In an unusual twist I’ve never seen Paul Sinha before but my seventy five year old very middle class Mother has. She normally only leaves the house to play Bridge but she’s an enormous fan of The Chase and so when Paul was playing at a local comedy club she went along and loved his set to pieces. To be honest we don’t have a great deal in common when it comes to comedy, the edgiest, strangest series she likes is Friends and my attempts to introduce her to the likes of Nathan Fielder and Chris Morris haven’t gone down well, and christ, if she knew I once liked Jerry Sadowitz she’d probably disown me. But now we do share a common love for one piece of comedy at least as Paul Sinha’s NextUp show Shout Out To My Ex impressed me an awful lot.
Sinha opens the show with a few gentle jokes, including how he saved the lives of over 5,000 patients by leaving the NHS, along with a short but fun routine about how people treat him in public due to his appearances on The Chase, before launching in to the central theme of the show, which is all about the break up of a semi-recent relationship. He might have disagreed with his ex’s politics, who believed in 2011 that Britain should leave the EU while his hero was Donald Trump (with Sinha quipping “I had no idea in 2011 I was dating Nostra-fucking-damus”) but he stayed with him as he was younger and better looking than Paul, and also doing a job his mum and dad really loved.
The set up allows Sinha to tell a good few self-deprecating gags about his own left wing politics, including a beautiful joke about the sex being amazing which involves Margaret Thatcher and the British manufacturing industry of the 1980s, and though it may not sound hilarious you’ll just have to trust me that it is, and it also goes to prove how skilled a comedian Sinha is as very few could create a gem based around such a topic. After this he goes on to talk about how in 2015 he took a show to Edinburgh about how happy he was but straight after the festival everything went wrong, and he suffered through the worst 24 hours of his life.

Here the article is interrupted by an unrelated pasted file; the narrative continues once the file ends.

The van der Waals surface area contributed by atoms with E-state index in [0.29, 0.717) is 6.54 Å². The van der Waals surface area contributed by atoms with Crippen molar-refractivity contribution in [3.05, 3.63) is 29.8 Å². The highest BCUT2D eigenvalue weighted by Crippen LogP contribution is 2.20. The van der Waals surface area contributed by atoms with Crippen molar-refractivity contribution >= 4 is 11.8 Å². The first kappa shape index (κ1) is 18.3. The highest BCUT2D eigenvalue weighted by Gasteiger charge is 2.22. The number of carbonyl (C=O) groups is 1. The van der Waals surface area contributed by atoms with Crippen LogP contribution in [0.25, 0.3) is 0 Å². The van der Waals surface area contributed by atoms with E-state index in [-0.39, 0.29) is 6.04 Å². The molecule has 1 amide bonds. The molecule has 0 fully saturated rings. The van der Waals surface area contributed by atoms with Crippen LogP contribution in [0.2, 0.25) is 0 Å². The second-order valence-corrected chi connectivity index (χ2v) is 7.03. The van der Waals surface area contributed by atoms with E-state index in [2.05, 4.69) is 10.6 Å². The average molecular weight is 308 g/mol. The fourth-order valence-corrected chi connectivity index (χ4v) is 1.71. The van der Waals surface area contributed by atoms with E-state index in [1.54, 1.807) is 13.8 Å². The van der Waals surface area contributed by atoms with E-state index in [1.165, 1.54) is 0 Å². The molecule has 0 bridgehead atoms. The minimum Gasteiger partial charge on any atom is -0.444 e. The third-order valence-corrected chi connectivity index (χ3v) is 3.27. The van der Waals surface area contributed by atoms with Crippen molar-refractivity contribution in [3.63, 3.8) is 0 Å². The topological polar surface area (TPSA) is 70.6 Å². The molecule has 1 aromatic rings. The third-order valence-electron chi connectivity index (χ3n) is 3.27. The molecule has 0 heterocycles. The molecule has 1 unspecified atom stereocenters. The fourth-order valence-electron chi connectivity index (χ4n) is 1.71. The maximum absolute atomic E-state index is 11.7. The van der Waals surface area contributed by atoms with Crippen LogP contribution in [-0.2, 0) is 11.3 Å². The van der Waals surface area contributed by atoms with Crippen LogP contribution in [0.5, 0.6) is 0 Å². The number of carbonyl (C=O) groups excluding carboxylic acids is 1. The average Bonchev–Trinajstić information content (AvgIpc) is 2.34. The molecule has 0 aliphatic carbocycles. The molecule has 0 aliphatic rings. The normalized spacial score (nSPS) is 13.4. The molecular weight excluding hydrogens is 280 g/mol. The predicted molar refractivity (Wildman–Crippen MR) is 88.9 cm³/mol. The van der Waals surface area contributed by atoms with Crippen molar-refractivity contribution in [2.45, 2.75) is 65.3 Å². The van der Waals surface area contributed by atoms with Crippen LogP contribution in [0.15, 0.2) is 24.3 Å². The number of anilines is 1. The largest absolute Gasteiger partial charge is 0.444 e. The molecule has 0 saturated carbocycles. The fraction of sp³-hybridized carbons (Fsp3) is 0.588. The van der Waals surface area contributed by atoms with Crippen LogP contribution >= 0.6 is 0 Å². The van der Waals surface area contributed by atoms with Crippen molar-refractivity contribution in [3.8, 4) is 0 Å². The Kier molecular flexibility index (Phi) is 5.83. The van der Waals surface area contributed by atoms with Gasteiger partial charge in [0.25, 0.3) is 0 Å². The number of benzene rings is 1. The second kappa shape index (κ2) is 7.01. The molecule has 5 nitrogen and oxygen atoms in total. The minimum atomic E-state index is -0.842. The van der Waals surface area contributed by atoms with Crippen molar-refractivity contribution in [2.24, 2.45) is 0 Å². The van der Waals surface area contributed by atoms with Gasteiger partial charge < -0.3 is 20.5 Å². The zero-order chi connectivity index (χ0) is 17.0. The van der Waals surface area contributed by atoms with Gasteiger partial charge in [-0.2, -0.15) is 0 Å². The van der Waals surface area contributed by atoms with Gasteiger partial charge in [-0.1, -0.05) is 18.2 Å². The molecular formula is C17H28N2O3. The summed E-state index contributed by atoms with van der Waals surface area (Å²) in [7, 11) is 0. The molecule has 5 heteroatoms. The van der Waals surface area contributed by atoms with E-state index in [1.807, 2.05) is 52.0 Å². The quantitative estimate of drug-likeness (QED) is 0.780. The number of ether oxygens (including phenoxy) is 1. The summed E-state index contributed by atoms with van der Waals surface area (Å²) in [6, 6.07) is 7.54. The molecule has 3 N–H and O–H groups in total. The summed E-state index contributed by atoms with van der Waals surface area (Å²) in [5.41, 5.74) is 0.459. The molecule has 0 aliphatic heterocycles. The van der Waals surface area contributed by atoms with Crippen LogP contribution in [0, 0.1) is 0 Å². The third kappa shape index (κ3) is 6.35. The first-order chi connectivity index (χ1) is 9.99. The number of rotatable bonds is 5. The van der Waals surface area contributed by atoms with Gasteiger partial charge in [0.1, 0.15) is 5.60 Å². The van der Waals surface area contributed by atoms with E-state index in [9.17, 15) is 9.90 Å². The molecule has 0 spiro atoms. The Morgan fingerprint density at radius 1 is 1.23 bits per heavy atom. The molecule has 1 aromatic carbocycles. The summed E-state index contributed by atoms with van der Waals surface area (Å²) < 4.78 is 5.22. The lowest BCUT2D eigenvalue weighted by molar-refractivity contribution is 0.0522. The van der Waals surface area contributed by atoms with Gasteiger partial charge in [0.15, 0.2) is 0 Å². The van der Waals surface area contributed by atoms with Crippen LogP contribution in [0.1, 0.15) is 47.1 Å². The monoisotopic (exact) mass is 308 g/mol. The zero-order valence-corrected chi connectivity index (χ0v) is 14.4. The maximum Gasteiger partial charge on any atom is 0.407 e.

Misery and comedy often go hand in hand and Sinha isn’t the exception here, but he generates an enormous amount of laughter from his misfortune, which began with his ex breaking up with him using the line “Please don’t take offence but I think I’m straight”. Right after that he had to record an episode of The Celebrity Chase and his disdain for such a thing is gorgeous stuff, especially a jibe at a certain comedian and also the show Mock The Week and how he doesn’t pay people to write his jokes. The day then gets worse when he tries to pull a guy he fancies only to trip over and fall on him, and worst of all his father has a heart attack when Paul is present.
Now this may indeed sound rather too miserable but Sinha is more than aware of this, and claims he said to his father “Can you please say something I can use in my show, I mean the audience are already surprised at how bleak this narrative has got quite quickly”. And even though it turns out that this was also the day that Donald Trump was elected President, and Sinha details how he fell out with his former friend Lee Hurst over the matter, the show becomes far more upbeat from this point on, as we learn he’s now got together with the guy he fell on, Oliver, and the line “He likes to pretend he’s Jeremy Corbyn and I’m a punchline that will never be written” and a joke about how Oliver works for TalkSport so Paul pretends he’s unemployed, had the audience, and myself, laughing hard.
It comes to a close with a sweet tale of his father’s support, the website LadBible making up a story about him, and Sinha posing the question of what kept him going through tough times, most of which was due to the generosity and kindness of strangers. But he also recognises his ex’s perspective too, and without wanting to spoil matters, he finishes with the best joke of the entire set which has a truly hilarious reference to a certain member of the Eggheads.
It’s a superb show all in all, Sinha tackles a great number of disparate themes with ease and seemingly effortless skill, but also summarises his experiences in an optimistic way, which considering he feels humanity is doomed (and who can argue with that?) makes it all the more remarkable. It’s made me a huge fan of the man and I hope NextUp film more of his work, though it’ll be a repeat viewing for me if they do as I definitely plan to catch everything he does live from now on in.